Saturday, December 29, 2007

Converting Zone Rating to Something Useful

In Part 1 of my 2007 fielding analysis, I ranked the Tigers on range factor and zone rating. Range factor is not so useful now that more sophisticated measures are available. Zone rating is still regarded as one of the better measures and it’s also very accessible throughout the year. In this post, I will explain how Zone Rating can be translated into something more useful than just a percentage. The Table of Contents for the entire fielding series is shown below:

Basic fielding stats
Converting Zone Rating to something useful
Revised Zone Rating
Probabilistic Model of Range
Fielding Bible
Ultimate Zone Rating
Fan Fielding Survey versus range measures
Outfield arms
Ranking the second basemen
Ranking the shortstops
Ranking the third basemen
Ranking the first baseman
Ranking the center fielders
Ranking the right fielders
Ranking the left fielders
What about catchers?

It would be nice if we could change ZR from a percentage to something like plays made above average or runs saved above average. We can not do this precisely without the actual Balls In Zone data from STATS but we can get estimates. Chris Dial, who writes for Baseball Think Factory and has access to some of the data used for calculating ZR, has developed a method for obtaining these kinds of estimates.

Dial takes the average opportunities at each position and the player's zone rating to calculate the number of plays the player made and compares that to the number of plays that a player with league average ZR would have made. The result is Plays Made Above Average (PMAA). He also estimates the approximate run value of a ball in play at each position. His run value methodology is found here. You will notice that, although it varies by position, an extra play made is worth about 0.8 runs on average. Tom Tango explains it more intuitively on his blog. From that, he determines the runs saved a player aggregates above or below the average player at his position (RSAA).

The Table below shows the ZR, PMAA and RSAA for Tigers players in 2007 (those who were with the team in 2007 and those who have been acquired this off-season). PMAA/150 is PMAA prorated to 150 games played. RSAA/150 = RSAA prorated to 150 games played. PMAA/150 and RSAA/150 allow us to better compare players with different numbers of games played. The final column shows how each player ranks on RSAA/150. This may be slightly different from the ZR ranks due to the games played adjustment.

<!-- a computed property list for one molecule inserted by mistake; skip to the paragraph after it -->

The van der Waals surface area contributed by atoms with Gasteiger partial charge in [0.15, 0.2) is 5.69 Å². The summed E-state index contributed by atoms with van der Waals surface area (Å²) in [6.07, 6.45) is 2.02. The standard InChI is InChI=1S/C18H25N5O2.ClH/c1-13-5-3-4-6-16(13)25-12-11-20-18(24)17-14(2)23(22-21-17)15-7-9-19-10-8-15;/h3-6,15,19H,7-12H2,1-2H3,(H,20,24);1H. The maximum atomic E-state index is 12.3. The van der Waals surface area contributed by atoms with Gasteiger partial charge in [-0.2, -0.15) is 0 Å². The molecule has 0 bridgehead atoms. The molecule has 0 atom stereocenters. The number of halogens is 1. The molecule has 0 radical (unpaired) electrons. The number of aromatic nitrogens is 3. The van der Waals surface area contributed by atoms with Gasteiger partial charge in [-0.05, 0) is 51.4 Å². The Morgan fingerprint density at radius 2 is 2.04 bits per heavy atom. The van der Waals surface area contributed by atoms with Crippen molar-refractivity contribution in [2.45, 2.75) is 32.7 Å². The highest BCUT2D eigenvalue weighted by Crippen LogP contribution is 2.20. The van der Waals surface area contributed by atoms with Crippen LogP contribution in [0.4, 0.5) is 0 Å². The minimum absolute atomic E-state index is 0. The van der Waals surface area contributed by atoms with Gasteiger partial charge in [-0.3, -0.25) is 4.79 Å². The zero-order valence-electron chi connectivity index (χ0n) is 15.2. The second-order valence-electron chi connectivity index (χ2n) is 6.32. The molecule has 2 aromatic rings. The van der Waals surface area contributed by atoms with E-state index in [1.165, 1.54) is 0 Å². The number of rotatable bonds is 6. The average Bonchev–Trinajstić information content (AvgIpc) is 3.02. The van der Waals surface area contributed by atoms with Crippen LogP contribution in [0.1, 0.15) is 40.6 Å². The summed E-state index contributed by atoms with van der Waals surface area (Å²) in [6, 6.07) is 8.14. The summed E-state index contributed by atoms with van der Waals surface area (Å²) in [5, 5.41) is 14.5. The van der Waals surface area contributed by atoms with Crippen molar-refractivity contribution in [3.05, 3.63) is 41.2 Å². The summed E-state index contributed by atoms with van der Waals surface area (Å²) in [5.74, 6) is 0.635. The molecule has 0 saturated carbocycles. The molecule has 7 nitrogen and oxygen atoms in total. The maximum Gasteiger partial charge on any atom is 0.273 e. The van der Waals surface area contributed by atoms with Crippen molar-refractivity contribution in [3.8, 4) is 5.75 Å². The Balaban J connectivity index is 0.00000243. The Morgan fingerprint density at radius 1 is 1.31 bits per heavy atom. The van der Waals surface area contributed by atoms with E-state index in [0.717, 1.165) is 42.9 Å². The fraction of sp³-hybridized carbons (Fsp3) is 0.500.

I'll use Jacque Jones as an example. Jones played 645 innings and had a Zone Rating of .904 as a center fielder in 2007. Given his playing time, he made 5 more plays than the average center fielder. This comes out to 4 runs saved above the average center fielder. If we assume the same level of performance over 150 games, Jones would have made 11 plays above average and saved 9 runs above average.

The leading tigers in runs saved per 150 games in 2007 were: Brandon Inge (12), Curtis Granderson (10), Magglio Ordonez (10) and Sean Casey (8). The only Tiger who was below average was Carlos Guillen who had a RSAA/150 of -7. New acquisition Jacques Jones finished 9 runs above average. However, Miguel Cabrera (-16) and Edgar Renteria (-9) were below average. Based on this statistic, it appears that the Tigers did not help their defense during the off-season.

The Replacement Level Yankee Weblog now includes a zone rating database that has Zone Ratings along with conversions to runs saved above average for all players from 1987-2007. Just go to the left sidebar and you'll see a link to the database.


Table 1: Plays Made and Runs Saved by Tigers fielders - 2007

POS

#

Player

Innings

ZR

PMAA

RSAA

PMAA/150

RSAA/150

RSAA/150 Rank

1B

29

Casey

989.0

.886

7

6

10

8

7

2B

28

Polanco

1209.0

.828

5

4

5

4

11

3B

27

Inge

1310.2

.803

15

12

15

12

4

3B

27

Cabrera

1311.2

.714

-20

-16

-20

-16

25

SS

30

Guillen

1074.0

.807

-7

-5

-9

-7

20

SS

30

Renteria

1019.1

.800

-9

-7

-12

-9

23

LF

27

Monroe

806.2

.882

5

4

9

7

10

CF

27

Granderson

1285.0

.908

12

10

12

10

4

CF

27

Jones

645.0

.904

5

4

11

9

6

RF

28

Ordonez

1221.0

.908

11

9

12

10

2

1 comment:

  1. I'm a big fan of zone rating. It's one of those stats where, when I look at it at the end of the season I think, "yeah, that seems right." I think it's hard to tell just by these numbers just how much we might miss Inge next year. Obviously the strikeouts stand out in the mind more than the defensive stops. While Renteria isn't GREAT anymore, he's still smoother out there than Guillen.

    Good post.

    ReplyDelete

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